So, we see that though it is difficult for an androphilic transwoman to find a loving husband and build a family through adoption, it is not impossible.  But one wouldn’t know that from reading the literature on transsexuality when they discuss whether transwomen are interested in children, have maternal feelings.

In the 1974 paper describing psychiatric grand rounds at UCSD, “Gloria”, a 20-year-old androphilic pre-op transwoman already in a stable relationship with a straight man reported that she too hoped to adopt a new-born, to which an oh so ‘kindly and understanding’ physician throws shade on her coping skills, her character, and her motives for wanting to raise a child,

No matter which way this goes, Gloria is going to have trouble adjusting. A normal woman has trouble when she bears a child or adopts one; this new woman is going to have many more troubles.  At this point she wants a baby because that is part of her image of being a woman. And yet I do not know whether she really wants a baby or whether this is just the image, just as she stated that she doesn’t feel sexy if she doesn’t have a vagina.

But then we come to the most ugly of all comments coming from John Money in an abstract of a case series paper from 1968 in which we can easily discern that he is lumping together androphilic and autogynephilic transwomen together when he writes,

“All 14 patients desired adoptive motherhood, with a preference for small children, though not newborn babies. In general, the group appeared to possess a feminine gender identity, except for a masculine threshold of erotic arousal in response to visual imagery and an unmotherly disengagement from the helplessness of the newborn.”

Remember how hard it is for a post-transtion transwoman to become a mother, especially of newborns?  Remember how the clinicians made fun of “Gloria” for wanting to be such a mother?  Now, do you think it is possible that transwomen can pick up on that negative attitude, perhaps realize that if they state a desire for what is clearly unlikely to happen that it might be interpreted as having unreasonable life goals?  (One of the selection criteria that clinics used in the ’60s was whether their clients had reasonable expectations for their lives post-op.)  Further, is it in fact a good idea to pine for what can never be?  So… calling them “unmotherly” for looking to adopt hard-to-place children rather than hoping for that one-in-a-million chance to adopt a healthy baby was just rubbing salt into the wound.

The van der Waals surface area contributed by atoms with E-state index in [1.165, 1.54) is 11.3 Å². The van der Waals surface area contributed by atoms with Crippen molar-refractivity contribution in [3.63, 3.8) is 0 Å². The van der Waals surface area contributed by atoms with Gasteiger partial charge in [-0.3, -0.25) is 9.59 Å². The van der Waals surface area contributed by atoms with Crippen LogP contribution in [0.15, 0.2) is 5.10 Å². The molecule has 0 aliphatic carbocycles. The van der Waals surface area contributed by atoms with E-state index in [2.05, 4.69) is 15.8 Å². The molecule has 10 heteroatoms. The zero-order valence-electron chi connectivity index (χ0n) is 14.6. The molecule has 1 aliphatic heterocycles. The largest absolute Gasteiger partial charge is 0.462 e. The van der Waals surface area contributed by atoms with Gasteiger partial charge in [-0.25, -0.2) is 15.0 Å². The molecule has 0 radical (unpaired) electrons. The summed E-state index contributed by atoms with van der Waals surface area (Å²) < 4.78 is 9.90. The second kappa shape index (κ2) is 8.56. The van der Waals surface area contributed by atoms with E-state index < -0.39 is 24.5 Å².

So ingrained is our view that interest in children is a measure of womanly virtue it effects how autogynephilic transwomen attempt to portray themselves.  A few years ago, continuing my search for transwomen’s experiences regarding adopting children, I chanced upon an online forum where a number of transwomen were discussing how one could tell the difference between a “transsexual” and a “wannabe” [sic] by whether they noticed small children or not.  Of course, they all congratulated themselves on their interest in small children, telling stories of how they had noticed children in social settings, as did the women, while the men in their company, or even other (presumably “wannabe”) transwomen, had not.  Curious, I traced down each of these transwomen’s identities (people leave a lot of breadcrumbs behind them) and discovered that every one of them was in fact a late transitioner and more than one of them had very masculine occupations and interests.  They had not evinced any notable efforts to pursue being motherly, indeed, some had barely maintained contact with their own children from marriages prior to transition.  Their participation in this discussion was more in line with social desirability bias, impression management, and self-enhancement than in honest self-evaluation.  It fits with the well-known (to cognizant clinicians at least) phenomena of autogynephilic transwomen editing their history, experiences, and desires to more closely approximate those of “classic transsexuals”.

We need to conduct research on whether transsexuals and transgender people of all kinds are interested in being parents.  Interestingly Michael Bailey suggested a great instrument for this task in his book the Man Who Would Be Queen:

TMWWBQ CoverINTEREST IN CHILDREN
1. I greatly enjoy spending time with young children.
2. I get a lot of pleasure from holding babies.
3. I would enjoy taking care of a baby for a friend or relative.
4. I daydream about having a baby of my own.
5. Often when I see babies, I experience warm, positive feelings.
6. When I think about it hard, I have strong doubts whether the
rewards of raising an infant are worth the work and responsibility. (reverse scored)

This could be seven value Likert scored from “Definitely Do NOT Agree” to “Definitely Agree”.  Any interested in conducting the survey?

Further Reading:

Essay on Robert Stoller’s description of a “typical” androphilic transsexual.

New York Times Obituary for Dawn Simmons

Scientific American: How a transgender women could get pregnant

References:

Judd, et al., “Male Transsexualism”, (1974) Western Journal of Medicine
https://www.ncbi.nlm.nih.gov/pmc/articles/PMC1130141/

MONEY, JOHN Ph.D.; PRIMROSE, CLAY, “SEXUAL DIMORPHISM AND DISSOCIATION IN THE PSYCHOLOGY OF MALE TRANSSEXUALS” (1968) The Journal of Mental and Nervous Disease
http://journals.lww.com/jonmd/Abstract/1968/11000/SEXUAL_DIMORPHISM_AND_DISSOCIATION_IN_THE.4.aspx


Fun Reading:

 

All the Stars are Suns ebook completeSincerity Espinoza didn’t go looking for trouble, it found her. All she wants out of life is the chance to go to the stars but she is caught in a web of misunderstandings, political & legal maneuvering, and the growing threat of terrorist plots by religious fanatics. She has a secret that if found out too soon could mean not only her own death but the ruin of the hope for humanity ever going to the stars. But even amidst momentous events, life is still about the small moments of love, laughter, and sadness.   Available as an ebook at Amazon and Kindle Unlimited.

 

Advertisements

Comments Off on Baby Hunger…